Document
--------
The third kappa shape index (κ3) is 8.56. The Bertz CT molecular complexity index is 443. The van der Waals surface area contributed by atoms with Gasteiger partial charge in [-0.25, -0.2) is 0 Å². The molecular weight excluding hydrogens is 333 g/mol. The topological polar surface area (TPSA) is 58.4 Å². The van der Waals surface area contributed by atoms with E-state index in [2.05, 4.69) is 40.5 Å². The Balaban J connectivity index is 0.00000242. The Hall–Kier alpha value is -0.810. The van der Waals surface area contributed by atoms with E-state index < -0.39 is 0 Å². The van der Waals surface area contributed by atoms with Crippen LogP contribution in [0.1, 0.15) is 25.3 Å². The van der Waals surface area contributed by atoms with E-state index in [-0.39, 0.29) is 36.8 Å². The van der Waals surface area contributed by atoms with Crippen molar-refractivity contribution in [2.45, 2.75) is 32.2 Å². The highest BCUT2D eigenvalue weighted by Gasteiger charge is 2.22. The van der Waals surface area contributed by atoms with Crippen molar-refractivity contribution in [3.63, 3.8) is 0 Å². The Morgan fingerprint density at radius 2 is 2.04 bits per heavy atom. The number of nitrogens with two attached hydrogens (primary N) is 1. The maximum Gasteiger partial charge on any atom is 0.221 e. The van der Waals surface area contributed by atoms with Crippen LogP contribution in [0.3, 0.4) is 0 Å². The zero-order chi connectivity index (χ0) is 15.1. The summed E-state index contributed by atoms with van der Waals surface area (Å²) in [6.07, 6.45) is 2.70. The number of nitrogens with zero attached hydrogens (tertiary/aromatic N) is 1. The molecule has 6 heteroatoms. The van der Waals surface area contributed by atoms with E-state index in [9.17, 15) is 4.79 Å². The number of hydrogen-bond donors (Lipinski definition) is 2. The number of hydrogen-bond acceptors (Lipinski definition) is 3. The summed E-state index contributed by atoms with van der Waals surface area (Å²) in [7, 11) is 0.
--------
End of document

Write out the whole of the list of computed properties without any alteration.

The third kappa shape index (κ3) is 8.56. The Bertz CT molecular complexity index is 443. The van der Waals surface area contributed by atoms with Gasteiger partial charge in [-0.25, -0.2) is 0 Å². The molecular weight excluding hydrogens is 333 g/mol. The topological polar surface area (TPSA) is 58.4 Å². The van der Waals surface area contributed by atoms with E-state index in [2.05, 4.69) is 40.5 Å². The Balaban J connectivity index is 0.00000242. The Hall–Kier alpha value is -0.810. The van der Waals surface area contributed by atoms with E-state index < -0.39 is 0 Å². The van der Waals surface area contributed by atoms with Crippen LogP contribution in [0.1, 0.15) is 25.3 Å². The van der Waals surface area contributed by atoms with E-state index in [-0.39, 0.29) is 36.8 Å². The van der Waals surface area contributed by atoms with Crippen molar-refractivity contribution in [2.45, 2.75) is 32.2 Å². The highest BCUT2D eigenvalue weighted by Gasteiger charge is 2.22. The van der Waals surface area contributed by atoms with Crippen molar-refractivity contribution in [3.63, 3.8) is 0 Å². The Morgan fingerprint density at radius 2 is 2.04 bits per heavy atom. The number of nitrogens with two attached hydrogens (primary N) is 1. The maximum Gasteiger partial charge on any atom is 0.221 e. The van der Waals surface area contributed by atoms with Crippen LogP contribution in [0.3, 0.4) is 0 Å². The zero-order chi connectivity index (χ0) is 15.1. The summed E-state index contributed by atoms with van der Waals surface area (Å²) in [6.07, 6.45) is 2.70. The number of nitrogens with zero attached hydrogens (tertiary/aromatic N) is 1. The molecule has 6 heteroatoms. The van der Waals surface area contributed by atoms with E-state index in [9.17, 15) is 4.79 Å². The number of hydrogen-bond donors (Lipinski definition) is 2. The number of hydrogen-bond acceptors (Lipinski definition) is 3. The summed E-state index contributed by atoms with van der Waals surface area (Å²) in [7, 11) is 0.